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Toughest part of Jack Latvala’s immigration tuition bill is getting it to the Senate floor
State Sen. Jack Latvala, sponsor of the bill allowing children of undocumented immigrants to pay in-state tuition rates, swears he has enough votes to pass the bill in the Senate.
The biggest challenge of the measure – one of House Speaker Will Weatherford’s highest priorities – is getting it before the full Senate floor for a vote, Latvala told Dara Kam of the News Service of Florida on Wednesday.
The House approved a similar bill (HB 851) last week that would make undocumented students eligible for in-state tuition rates at Florida colleges and universities, but as a prerequisite, they must first attend a Florida school for four consecutive years.
“I know beyond a shadow of a doubt,” Latvala said, “I know we have the votes to pass this in the Senate if we could just get a hearing on the floor.
“That will be our challenge.”
The Senate Education Committee closely approved Latvala’s proposal (SB 1400) last week in a 5-4 vote. Senate Judiciary Chair Tom Lee, a former Senate president, said he had not decided whether to schedule the bill for a committee hearing, but appeared to lean toward giving the idea a chance, even though he opposes the measure.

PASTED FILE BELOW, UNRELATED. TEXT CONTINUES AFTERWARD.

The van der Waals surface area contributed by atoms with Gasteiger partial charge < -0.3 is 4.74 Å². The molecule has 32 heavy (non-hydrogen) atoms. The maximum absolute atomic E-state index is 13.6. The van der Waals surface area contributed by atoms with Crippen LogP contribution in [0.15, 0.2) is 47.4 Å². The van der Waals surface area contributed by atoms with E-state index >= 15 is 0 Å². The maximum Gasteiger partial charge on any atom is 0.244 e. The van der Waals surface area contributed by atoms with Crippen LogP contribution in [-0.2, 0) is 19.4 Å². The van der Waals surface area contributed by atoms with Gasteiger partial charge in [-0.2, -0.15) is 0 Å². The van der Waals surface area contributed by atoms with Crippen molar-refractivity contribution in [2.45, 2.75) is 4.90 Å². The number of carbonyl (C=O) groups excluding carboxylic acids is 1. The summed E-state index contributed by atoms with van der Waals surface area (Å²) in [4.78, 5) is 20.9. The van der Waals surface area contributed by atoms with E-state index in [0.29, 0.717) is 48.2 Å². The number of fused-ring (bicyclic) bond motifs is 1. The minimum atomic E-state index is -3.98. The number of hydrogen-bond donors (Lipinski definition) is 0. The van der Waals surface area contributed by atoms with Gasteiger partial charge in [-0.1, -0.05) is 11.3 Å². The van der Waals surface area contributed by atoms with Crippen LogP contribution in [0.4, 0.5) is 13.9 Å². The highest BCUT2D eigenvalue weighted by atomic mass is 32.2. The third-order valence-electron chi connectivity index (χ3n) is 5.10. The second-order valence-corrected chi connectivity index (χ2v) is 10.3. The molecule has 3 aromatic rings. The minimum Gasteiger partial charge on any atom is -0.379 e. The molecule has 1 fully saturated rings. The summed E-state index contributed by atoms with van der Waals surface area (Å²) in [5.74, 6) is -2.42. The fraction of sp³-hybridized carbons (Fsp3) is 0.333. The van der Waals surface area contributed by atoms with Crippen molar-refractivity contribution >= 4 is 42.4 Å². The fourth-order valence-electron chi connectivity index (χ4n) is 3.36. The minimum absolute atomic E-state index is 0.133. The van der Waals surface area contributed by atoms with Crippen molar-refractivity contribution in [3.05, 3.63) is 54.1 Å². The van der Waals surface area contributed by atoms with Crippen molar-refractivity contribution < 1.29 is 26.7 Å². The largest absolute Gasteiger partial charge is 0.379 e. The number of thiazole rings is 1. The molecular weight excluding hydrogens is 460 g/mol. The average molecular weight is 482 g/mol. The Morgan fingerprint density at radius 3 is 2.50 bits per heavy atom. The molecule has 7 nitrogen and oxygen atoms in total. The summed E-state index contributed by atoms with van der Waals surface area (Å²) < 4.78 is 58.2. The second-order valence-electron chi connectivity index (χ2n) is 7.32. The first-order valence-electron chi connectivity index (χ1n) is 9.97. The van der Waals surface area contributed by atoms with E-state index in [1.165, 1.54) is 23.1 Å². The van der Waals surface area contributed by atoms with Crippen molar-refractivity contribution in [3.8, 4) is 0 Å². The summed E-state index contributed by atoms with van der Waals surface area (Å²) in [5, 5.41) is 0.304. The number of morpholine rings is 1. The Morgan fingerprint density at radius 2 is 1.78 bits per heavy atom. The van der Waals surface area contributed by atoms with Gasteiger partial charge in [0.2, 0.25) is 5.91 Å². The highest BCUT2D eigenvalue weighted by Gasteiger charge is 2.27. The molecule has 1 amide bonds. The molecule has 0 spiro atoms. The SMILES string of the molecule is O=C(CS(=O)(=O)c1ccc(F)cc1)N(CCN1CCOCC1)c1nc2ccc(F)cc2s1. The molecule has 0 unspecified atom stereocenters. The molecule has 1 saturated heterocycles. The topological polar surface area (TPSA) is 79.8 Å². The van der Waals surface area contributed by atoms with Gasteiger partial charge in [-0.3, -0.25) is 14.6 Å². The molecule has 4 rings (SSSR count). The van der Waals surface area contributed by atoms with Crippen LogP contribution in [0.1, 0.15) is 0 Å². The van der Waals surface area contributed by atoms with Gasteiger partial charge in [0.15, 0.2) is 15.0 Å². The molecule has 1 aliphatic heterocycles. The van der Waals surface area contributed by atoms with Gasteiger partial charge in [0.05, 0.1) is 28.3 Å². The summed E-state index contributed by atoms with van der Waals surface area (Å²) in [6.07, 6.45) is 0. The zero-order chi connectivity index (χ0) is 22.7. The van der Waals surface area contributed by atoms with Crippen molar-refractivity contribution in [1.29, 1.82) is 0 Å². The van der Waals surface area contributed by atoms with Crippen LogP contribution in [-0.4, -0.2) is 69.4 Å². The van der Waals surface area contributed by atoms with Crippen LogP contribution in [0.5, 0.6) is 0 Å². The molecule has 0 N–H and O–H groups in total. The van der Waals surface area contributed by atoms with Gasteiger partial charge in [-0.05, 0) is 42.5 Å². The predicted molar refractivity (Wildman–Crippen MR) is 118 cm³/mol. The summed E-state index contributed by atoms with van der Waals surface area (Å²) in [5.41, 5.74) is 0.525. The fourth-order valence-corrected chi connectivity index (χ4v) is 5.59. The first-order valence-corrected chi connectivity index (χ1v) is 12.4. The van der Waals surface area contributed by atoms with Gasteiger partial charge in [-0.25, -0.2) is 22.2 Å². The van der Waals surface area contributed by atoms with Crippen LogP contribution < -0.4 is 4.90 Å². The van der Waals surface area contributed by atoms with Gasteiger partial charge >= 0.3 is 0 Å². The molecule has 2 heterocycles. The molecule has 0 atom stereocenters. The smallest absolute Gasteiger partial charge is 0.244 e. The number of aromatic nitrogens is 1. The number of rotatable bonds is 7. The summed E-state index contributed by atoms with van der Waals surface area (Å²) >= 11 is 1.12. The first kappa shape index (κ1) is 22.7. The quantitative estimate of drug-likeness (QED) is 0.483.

Latvala’s proposal includes a provision, supported by Gov. Rick Scott, that could reduce post-secondary costs for all students by eliminating the 15 percent annual “tuition differential”— the increases universities can charge without first going to the Legislature.
Rep. Jeanette Nunez, who sponsored the House version, wants to reduce the differential from 15 percent to 6 percent, Kam writes.
On Lee’s list of bills awaiting a committee hearing, a hand-written note in the margin next to Latvala’s proposal reads “governor’s priority.” Scott, who is facing a difficult re-election campaign and who ran for his first term on an Arizona-style immigration law, has not commented on the section of the bill dealing with undocumented students. But he say he favors Latvala’s plan.
Lowering tuition is one of Scott’s priorities.
“Sen. Latvala has a bill moving that’s supported by the governor,” Lee told The News Service of Florida. “I may be willing to agenda the bill just simply as a courtesy to him and the process.” Last week, Lee voted against the process.